When the university opened its doors to students in the fall of 1868, it had no library building. That would remain the case for 23 years, while library collections found temporary homes in campus buildings until the University Library (now known as Uris Library) opened in 1891. Researchers discovered materials through a process that involved physically consulting reference books and card catalog drawers before even considering how they might actually read the titles they had identified. In the 1970s and early 1980s, the Library offered several fee-based, mediated electronic searching options, and later, collections of databases on CD-ROMs. But the biggest change for Cornell researchers came in 1988, with the introduction of the Cornell Library Online Catalog. In the following decade, the Internet made possible access to electronic journals, networked databases, and all of today’s essential research tools.
Images, left to right (click image to enlarge): The Olin Library card catalog, when it was first introduced in the early 1960s—a maze of 6 ft. high structures that occupied a large portion of Olin’s first floor public space; A card catalog drawer: Cards for any given item were filed in multiple locations: under its title, author’s name, Library of Congress Subject Headings, and – where applicable – variant titles and names. The card catalog cases were removed and the remaining cards recycled in 2007; Alumni News, 1962: "Constant use of Olin Library is part of Arts student's lot" Images, left to right (click image to enlarge): Main Reading Room (now known as the Arthur H. Dean Room, Uris Library), 1890s. University Archives; Uris Library, Arthur H. Dean Reading Room, early 1960s. University Archives; Carolyn E. Hersh (Class of 1963) Using Microfilm Reader in Olin Library, 1961. University Archives; Alumni News, 1989.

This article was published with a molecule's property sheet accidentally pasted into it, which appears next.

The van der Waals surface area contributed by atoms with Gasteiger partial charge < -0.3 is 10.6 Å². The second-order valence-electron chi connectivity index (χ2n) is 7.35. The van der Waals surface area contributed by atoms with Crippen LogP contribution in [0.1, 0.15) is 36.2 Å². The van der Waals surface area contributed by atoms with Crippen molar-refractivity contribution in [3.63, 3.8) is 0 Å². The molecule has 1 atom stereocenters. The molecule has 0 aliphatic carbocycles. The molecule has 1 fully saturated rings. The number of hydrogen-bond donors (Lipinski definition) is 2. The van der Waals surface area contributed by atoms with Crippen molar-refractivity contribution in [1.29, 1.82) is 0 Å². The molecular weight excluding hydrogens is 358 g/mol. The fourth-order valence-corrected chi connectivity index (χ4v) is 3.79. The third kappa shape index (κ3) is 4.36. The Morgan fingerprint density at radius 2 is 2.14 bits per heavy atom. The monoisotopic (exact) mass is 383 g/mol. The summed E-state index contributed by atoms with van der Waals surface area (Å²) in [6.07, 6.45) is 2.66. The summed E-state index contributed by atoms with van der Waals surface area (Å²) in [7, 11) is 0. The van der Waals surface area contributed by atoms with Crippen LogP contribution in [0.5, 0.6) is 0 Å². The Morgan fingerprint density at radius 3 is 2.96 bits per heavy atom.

The space now occupied by Olin’s computer workstations, from the striped “Tiger Alley” hallway to the south wall, once held more than 6,500 drawers filled with cards for items held by each of Cornell’s campus libraries. Before online catalogs allowed for keyword searching, researchers had to make do with author, title and subject heading searches in the physical card catalog. Card catalogs lined the sides of the Dean Room, the main reading room space of what was known (in 1960, when the photo above was taken) as the undergraduate library. Microfilm searching, frame by frame, was a fact of life for most students in 1960, when the student pictured above was photographed researching in Olin Library. And in 1989, the online catalog arrived, as the Alumni News reported: “A student in Uris Library searches for a book on the Online Catalog, a database including records of holdings, locations, and in some cases circulation for one half of the 5 million volumes owned by he sixteen Cornell libraries.”